The further significance of this statement is discovered in the twofold seal, or inscription, which the foundation bears. (Compare Zech. 3: 7; Rev. 22: 14.) First, "The Lord knoweth them that are His." Time was when men also knew who were the Lord's (see Acts 5: 12-14); and the Apostle himself had often sent letters -- as, for example, "To the saints and faithful brethren in Christ which are at Colosse" -- assured that his epistle would reach the known company of believers in the place. But now all was changed. All they which were in Asia had turned away from the Apostle; and the profession of Christianity, so widespread, had become so merged in the world and worldly things that it was impossible for the outward eye to distinguish the true saints of God.

      As in the days of Israel's apostasy under Ahab, Jehovah alone knew the seven thousand that had not bowed the knee to Baal, so now the Lord alone could with unerring certainty recognize His people amid the mass of professors that had crowded into the Church on earth. It is the same now in Christendom. Nations call themselves Christians, and their "temples" and "churches" are filled with so-called worshippers; but, while we may be certain that in the case of large numbers it is nothing but profession, it is a great consolation to remember that the Lord discerns in every place who are His, that not one real saint is unnoticed by His eye. I "know My sheep, and am known of Mine"; and this still holds true for the comfort of those who have heard His voice. There is, however, more: "Let every one that nameth the name of Christ" (it should be "the Lord") "depart from iniquity." The Lord, on His side, knew, and knows, who are His; and His people, on their side, in the ruin in which they are found, are under the responsibility of departing from iniquity. It belongs to them, if they name the name of the Lord, as being under His authority, to depart from every thing -- every association, every habit, and practice -- which could not be attached to His name.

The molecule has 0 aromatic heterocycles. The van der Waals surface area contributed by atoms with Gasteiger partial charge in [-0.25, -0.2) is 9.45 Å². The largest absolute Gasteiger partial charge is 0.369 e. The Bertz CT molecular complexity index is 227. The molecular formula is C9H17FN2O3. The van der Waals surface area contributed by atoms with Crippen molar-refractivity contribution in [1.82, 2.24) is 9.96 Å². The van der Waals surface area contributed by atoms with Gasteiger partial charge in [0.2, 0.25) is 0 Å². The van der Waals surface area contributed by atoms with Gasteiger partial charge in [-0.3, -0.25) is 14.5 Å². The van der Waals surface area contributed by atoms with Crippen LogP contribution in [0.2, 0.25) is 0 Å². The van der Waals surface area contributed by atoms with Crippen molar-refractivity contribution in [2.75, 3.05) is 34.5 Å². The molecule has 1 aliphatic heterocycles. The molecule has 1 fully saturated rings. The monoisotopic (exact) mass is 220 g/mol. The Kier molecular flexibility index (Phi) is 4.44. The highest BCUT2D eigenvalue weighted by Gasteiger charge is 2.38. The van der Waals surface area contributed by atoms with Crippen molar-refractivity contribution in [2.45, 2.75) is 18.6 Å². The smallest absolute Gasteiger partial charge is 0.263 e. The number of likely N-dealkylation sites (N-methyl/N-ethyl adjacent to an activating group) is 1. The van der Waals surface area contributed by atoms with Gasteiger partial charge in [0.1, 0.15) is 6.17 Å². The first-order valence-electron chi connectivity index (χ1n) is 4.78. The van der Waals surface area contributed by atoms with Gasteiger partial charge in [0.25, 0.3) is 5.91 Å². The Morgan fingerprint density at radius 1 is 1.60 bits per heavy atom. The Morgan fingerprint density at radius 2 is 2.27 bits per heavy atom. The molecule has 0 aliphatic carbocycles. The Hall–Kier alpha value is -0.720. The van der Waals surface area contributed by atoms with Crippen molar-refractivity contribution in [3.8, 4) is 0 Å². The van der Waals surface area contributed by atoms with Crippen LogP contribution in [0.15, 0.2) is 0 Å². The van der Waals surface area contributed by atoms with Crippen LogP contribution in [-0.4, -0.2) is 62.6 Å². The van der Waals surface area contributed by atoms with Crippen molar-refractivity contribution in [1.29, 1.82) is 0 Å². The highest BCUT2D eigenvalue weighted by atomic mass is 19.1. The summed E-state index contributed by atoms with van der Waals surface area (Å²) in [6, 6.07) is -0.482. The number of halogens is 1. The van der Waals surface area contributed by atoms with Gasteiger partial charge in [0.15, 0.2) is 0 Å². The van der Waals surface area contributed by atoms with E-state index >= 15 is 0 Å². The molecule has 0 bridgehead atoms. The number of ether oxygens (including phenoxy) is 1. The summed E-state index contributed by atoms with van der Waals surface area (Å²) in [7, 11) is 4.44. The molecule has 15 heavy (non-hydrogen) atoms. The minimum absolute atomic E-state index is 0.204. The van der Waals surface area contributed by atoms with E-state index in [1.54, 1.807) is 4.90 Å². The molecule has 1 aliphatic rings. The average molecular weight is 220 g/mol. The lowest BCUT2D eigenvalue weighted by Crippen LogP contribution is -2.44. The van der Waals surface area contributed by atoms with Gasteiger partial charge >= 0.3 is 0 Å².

How different is this teaching from that which is now current, to the effect that in a day of confusion like the present it is impossible to walk in the path of separation from evil! This word of the Apostle's is the answer to all such reasonings, and sets forth, at the same time, the abiding responsibility of every child of God to depart from evil; and we thus learn that any association whatever with iniquity is contrary to the Lord's mind.

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See Also:
   2 Timothy 1: 1-5
   2 Timothy 1: 6,7
   2 Timothy 1: 8-11
   2 Timothy 1: 12-18
   2 Timothy 2: 1-7
   2 Timothy 2: 8-13
   2 Timothy 2: 14-19
   2 Timothy 2: 20-26
   2 Timothy 3: 1-9
   2 Timothy 3: 10-17
   2 Timothy 4: 1-8
   2 Timothy 4: 9-22